In Angola, an outbreak of acute neurological syndrome was attributed to high levels of sodium bromide, an industrial chemical, in kitchen salt. Bromide Believed Behind Cacuaco Epidemic A physician and amateur historian from Palo Alto contended that Abraham Lincoln suffered from the rare genetic disease MEN 2B, which he believes was responsible for Lincoln’s great height, lumpy lips, and the early deaths of three of his four sons.Is Lincoln Earliest Recorded Case of Rare Disease?Evel Knievel died,Evel Knievel Dies at 69Rodney King bicycled home after being shot in the face,Rodney King Wounded in Shootingand Susan Bateman, a martial-arts instructor in Virginia, was arrested for kicking an 11-year-old student in the gut more than 200 times as the class counted. Bateman issued a challenge during class to see how many kicks her students could sustain; the boy suffered internal injuries and a broken rib.Martial arts teacher arrested for kicking student 200 timesRome’s traffic and parking chief was fired after he parked his red Alfa Romeo in a no-parking zone and displayed a handicapped permit belonging to an 86-year-old woman.Parking chief fired for illegal parkingA Chilean prostitute auctioned 27 hours of sex to raise money for a disabled children’s charity, saying that she wanted “to contribute with my work to a purpose that touches me deeply,”Prostitute auctions 27 hours of sex for charityand serial flasher Michael Carney of Fleetham Grove, England, pleaded unsuccessfully that because his penis was “so much smaller than average,” he could not have committed his crimes.Flasher’s ‘inadequacy’ plea failsAstronomers discovered a one-billion-light-year-wide pocket full of nothing in the sky.The Ice-Cream Scoop Taken Out of the Universe

Share
Single Page

More from Gemma Sieff:

From the February 2016 issue

Isn’t It Romantic?

Looking for love in the age of Tinder

Weekly Review January 20, 2009, 12:00 am

Weekly Review

Weekly Review January 6, 2009, 12:00 am

Weekly Review

Get access to 165 years of
Harper’s for only $45.99

United States Canada

CATEGORIES

THE CURRENT ISSUE

July 2016

American Idle

= Subscribers only.
Sign in here.
Subscribe here.

My Holy Land Vacation

= Subscribers only.
Sign in here.
Subscribe here.

The City That Bleeds

= Subscribers only.
Sign in here.
Subscribe here.

El Bloqueo

= Subscribers only.
Sign in here.
Subscribe here.

Vladivostok Station

= Subscribers only.
Sign in here.
Subscribe here.

The Ideology of Isolation

= Subscribers only.
Sign in here.
Subscribe here.

view Table Content

FEATURED ON HARPERS.ORG

Post
"We all know in France that as soon as a politician starts saying that some problem will be solved at the European level, that means no one is going to do anything."
Photograph (detail) by Stefan Boness
Post
Tom Bissell on touring Israel with Christian Zionists, Joy Gordon on the Cuban embargo, Lawrence Jackson on Freddie Gray and the makings of an American uprising, a story by Paul Yoon, and more

Freddie Gray’s relatives arrived for the trial in the afternoon, after the prep-school kids had left. By their dress, they seemed to have just gotten off work in the medical and clerical fields. The family did not appear at ease in the courtroom. They winced and dropped their heads as William Porter and his fellow officer Zachary Novak testified to opening the doors of their police van last April and finding Freddie paralyzed, unresponsive, with mucus pooling at his mouth and nose. Four women and one man mournfully listened as the officers described needing to get gloves before they could touch him.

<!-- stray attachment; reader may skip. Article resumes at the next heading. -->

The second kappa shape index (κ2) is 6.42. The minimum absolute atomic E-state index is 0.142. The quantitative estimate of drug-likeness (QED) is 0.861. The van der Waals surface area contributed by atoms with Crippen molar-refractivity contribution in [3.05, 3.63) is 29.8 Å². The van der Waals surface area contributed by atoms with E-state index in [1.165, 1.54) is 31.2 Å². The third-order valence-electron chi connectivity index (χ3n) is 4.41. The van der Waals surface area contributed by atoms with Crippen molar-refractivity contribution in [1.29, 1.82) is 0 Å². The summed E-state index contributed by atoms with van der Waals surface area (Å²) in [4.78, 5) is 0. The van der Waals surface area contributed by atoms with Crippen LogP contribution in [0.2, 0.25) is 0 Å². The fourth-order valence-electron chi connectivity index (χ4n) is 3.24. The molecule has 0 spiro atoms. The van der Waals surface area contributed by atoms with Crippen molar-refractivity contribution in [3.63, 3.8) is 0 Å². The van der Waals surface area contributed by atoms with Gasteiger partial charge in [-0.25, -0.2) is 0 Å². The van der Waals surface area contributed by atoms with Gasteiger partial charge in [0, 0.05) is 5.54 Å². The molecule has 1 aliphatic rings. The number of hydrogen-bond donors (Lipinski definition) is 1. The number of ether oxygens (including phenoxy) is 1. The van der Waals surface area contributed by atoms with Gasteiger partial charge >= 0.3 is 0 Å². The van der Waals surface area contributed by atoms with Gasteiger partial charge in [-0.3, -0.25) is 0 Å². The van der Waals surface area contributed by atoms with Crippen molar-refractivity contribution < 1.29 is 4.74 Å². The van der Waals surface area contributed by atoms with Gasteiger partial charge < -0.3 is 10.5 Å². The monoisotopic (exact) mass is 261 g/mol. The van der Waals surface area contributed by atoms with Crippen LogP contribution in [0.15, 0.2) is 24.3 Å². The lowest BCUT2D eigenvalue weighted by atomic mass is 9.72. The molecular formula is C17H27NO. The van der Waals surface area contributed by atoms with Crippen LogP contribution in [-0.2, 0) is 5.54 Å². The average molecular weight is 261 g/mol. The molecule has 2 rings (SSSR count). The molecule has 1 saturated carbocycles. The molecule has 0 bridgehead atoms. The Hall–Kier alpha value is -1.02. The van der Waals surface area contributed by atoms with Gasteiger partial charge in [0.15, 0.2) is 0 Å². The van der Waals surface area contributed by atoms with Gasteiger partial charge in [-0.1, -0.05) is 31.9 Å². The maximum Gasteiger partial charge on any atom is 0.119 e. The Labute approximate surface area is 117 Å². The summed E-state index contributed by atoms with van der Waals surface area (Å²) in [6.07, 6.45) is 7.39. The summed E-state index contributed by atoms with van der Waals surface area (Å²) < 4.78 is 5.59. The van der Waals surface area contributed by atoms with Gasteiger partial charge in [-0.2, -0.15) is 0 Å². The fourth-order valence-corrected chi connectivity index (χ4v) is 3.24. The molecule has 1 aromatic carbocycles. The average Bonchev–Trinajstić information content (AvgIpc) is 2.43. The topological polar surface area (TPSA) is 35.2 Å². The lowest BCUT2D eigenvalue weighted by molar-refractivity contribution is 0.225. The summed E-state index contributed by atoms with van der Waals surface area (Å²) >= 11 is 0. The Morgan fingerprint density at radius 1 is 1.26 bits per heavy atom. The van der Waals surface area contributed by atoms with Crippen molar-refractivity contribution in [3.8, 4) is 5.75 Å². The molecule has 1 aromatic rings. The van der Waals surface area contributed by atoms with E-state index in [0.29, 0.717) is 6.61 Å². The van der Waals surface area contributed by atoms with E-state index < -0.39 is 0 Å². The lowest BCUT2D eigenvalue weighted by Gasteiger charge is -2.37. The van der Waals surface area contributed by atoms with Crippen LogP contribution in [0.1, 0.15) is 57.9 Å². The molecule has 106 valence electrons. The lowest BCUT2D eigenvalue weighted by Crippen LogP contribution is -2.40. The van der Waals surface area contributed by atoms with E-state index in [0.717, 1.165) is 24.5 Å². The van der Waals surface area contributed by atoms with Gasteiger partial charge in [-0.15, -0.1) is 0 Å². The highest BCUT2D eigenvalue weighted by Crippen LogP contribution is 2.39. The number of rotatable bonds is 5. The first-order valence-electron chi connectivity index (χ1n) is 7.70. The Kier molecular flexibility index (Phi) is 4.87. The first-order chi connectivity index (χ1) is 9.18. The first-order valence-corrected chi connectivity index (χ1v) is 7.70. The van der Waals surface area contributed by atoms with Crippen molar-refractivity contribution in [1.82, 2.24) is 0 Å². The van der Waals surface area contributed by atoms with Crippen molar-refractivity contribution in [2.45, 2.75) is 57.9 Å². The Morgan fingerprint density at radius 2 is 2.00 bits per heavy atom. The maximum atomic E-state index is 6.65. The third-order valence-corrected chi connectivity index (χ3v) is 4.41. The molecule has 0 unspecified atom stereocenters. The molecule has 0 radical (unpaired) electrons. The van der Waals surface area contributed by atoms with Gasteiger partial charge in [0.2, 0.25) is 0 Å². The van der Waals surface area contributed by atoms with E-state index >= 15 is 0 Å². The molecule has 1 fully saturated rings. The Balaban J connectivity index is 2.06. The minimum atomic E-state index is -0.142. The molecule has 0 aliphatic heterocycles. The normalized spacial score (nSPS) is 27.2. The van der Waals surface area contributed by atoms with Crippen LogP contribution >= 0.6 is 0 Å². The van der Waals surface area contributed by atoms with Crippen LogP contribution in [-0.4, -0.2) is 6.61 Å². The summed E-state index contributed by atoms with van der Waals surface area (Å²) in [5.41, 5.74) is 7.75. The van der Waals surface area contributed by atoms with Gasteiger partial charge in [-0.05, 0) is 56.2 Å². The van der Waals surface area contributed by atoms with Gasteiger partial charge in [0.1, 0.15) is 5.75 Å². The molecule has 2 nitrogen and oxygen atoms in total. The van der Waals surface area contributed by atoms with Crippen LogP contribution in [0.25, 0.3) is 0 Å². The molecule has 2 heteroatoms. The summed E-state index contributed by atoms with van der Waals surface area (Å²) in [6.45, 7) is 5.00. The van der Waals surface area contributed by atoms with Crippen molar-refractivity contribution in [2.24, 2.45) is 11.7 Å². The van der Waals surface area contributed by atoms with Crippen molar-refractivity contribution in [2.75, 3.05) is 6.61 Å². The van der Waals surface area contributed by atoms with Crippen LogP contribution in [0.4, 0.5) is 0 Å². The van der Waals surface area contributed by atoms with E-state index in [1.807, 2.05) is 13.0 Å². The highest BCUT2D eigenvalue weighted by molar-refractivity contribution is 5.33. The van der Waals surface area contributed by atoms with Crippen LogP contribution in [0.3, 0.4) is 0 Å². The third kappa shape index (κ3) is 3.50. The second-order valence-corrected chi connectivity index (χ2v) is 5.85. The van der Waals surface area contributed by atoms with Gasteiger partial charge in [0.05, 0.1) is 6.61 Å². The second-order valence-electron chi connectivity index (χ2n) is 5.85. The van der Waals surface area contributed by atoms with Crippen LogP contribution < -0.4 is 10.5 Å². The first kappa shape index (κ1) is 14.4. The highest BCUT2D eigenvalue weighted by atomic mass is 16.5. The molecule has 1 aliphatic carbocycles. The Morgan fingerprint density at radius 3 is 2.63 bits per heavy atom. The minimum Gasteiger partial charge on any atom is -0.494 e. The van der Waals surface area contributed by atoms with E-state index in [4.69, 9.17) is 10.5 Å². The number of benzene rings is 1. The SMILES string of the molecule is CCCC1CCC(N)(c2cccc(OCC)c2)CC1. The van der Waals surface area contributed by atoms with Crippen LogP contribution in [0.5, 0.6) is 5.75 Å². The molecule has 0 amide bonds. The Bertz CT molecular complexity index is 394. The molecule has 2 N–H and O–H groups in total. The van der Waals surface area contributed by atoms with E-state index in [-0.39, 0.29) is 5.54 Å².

The first of six Baltimore police officers to be brought before the court for their treatment of Freddie Gray, a black twenty-five-year-old whose death in their custody was the immediate cause of the city’s uprising last spring, William Porter is young, black, and on trial. Here in this courtroom, in this city, in this nation, race and the future seem so intertwined as to be the same thing.

Artwork: Camels, Jerusalem (detail) copyright Martin Parr/Magnum Photos
[Report]
How to Make Your Own AR-15·

= Subscribers only.
Sign in here.
Subscribe here.

Even if federal gun-control advocates got everything they wanted, they couldn’t prevent America’s most popular rifle from being made, sold, and used. Understanding why this is true requires an examination of how the firearm is made.
Illustration by Jeremy Traum
Article
My Holy Land Vacation·

= Subscribers only.
Sign in here.
Subscribe here.

"I wanted to more fully understand why conservative politics had become synonymous with no-questions-asked support of Israel."
Illustration (detail) by Matthew Richardson
Article
The City That Bleeds·

= Subscribers only.
Sign in here.
Subscribe here.

"Here in this courtroom, in this city, in this nation, race and the future seem so intertwined as to be the same thing."
Photograph (detail) © Wil Sands/Fractures Collective

Average speed of Heinz ketchup, from the mouth of an upended bottle, in miles per year:

25

After studying the fall of 64,000 individual raindrops, scientists found that some small raindrops fall faster than they ought to.

The Playboy mansion in California was bought by the heir to the Twinkie fortune, and a New Mexico man set fire to his apartment to protest his neighbors’ loud lovemaking.

Subscribe to the Weekly Review newsletter. Don’t worry, we won’t sell your email address!

HARPER’S FINEST

Mississippi Drift

By

Matt was happy enough to sustain himself on the detritus of a world he saw as careening toward self-destruction, and equally happy to scam a government he despised. 'I’m glad everyone’s so wasteful,' he told me. 'It supports my lifestyle.'

Subscribe Today